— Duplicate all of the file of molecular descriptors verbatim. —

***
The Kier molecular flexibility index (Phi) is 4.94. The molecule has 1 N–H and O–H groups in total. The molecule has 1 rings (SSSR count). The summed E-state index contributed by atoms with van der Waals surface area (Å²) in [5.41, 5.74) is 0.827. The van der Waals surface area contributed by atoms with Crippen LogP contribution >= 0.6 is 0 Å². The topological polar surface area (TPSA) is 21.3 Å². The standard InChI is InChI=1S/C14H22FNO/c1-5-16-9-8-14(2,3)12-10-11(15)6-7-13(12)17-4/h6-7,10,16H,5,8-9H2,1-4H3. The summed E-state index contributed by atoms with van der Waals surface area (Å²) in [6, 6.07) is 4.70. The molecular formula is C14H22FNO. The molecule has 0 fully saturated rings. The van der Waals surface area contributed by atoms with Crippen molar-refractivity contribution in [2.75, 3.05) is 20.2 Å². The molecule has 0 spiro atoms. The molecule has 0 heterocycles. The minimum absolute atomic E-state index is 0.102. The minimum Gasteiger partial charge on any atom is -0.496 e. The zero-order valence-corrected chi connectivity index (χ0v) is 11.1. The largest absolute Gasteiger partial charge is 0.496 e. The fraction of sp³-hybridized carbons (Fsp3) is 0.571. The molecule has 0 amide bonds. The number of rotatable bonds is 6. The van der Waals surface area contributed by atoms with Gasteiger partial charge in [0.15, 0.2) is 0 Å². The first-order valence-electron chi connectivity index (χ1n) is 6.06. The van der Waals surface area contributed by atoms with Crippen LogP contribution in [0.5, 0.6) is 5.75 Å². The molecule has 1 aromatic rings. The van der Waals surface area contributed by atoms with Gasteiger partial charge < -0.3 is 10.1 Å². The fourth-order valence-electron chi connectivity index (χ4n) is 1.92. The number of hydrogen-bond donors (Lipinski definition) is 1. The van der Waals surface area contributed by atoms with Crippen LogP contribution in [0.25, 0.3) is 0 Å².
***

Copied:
The Kier molecular flexibility index (Phi) is 4.94. The molecule has 1 N–H and O–H groups in total. The molecule has 1 rings (SSSR count). The summed E-state index contributed by atoms with van der Waals surface area (Å²) in [5.41, 5.74) is 0.827. The van der Waals surface area contributed by atoms with Crippen LogP contribution >= 0.6 is 0 Å². The topological polar surface area (TPSA) is 21.3 Å². The standard InChI is InChI=1S/C14H22FNO/c1-5-16-9-8-14(2,3)12-10-11(15)6-7-13(12)17-4/h6-7,10,16H,5,8-9H2,1-4H3. The summed E-state index contributed by atoms with van der Waals surface area (Å²) in [6, 6.07) is 4.70. The molecular formula is C14H22FNO. The molecule has 0 fully saturated rings. The van der Waals surface area contributed by atoms with Crippen molar-refractivity contribution in [2.75, 3.05) is 20.2 Å². The molecule has 0 spiro atoms. The molecule has 0 heterocycles. The minimum absolute atomic E-state index is 0.102. The minimum Gasteiger partial charge on any atom is -0.496 e. The zero-order valence-corrected chi connectivity index (χ0v) is 11.1. The largest absolute Gasteiger partial charge is 0.496 e. The fraction of sp³-hybridized carbons (Fsp3) is 0.571. The molecule has 0 amide bonds. The number of rotatable bonds is 6. The van der Waals surface area contributed by atoms with Gasteiger partial charge in [0.15, 0.2) is 0 Å². The first-order valence-electron chi connectivity index (χ1n) is 6.06. The van der Waals surface area contributed by atoms with Crippen LogP contribution in [0.5, 0.6) is 5.75 Å². The molecule has 1 aromatic rings. The van der Waals surface area contributed by atoms with Gasteiger partial charge < -0.3 is 10.1 Å². The fourth-order valence-electron chi connectivity index (χ4n) is 1.92. The number of hydrogen-bond donors (Lipinski definition) is 1. The van der Waals surface area contributed by atoms with Crippen LogP contribution in [0.25, 0.3) is 0 Å².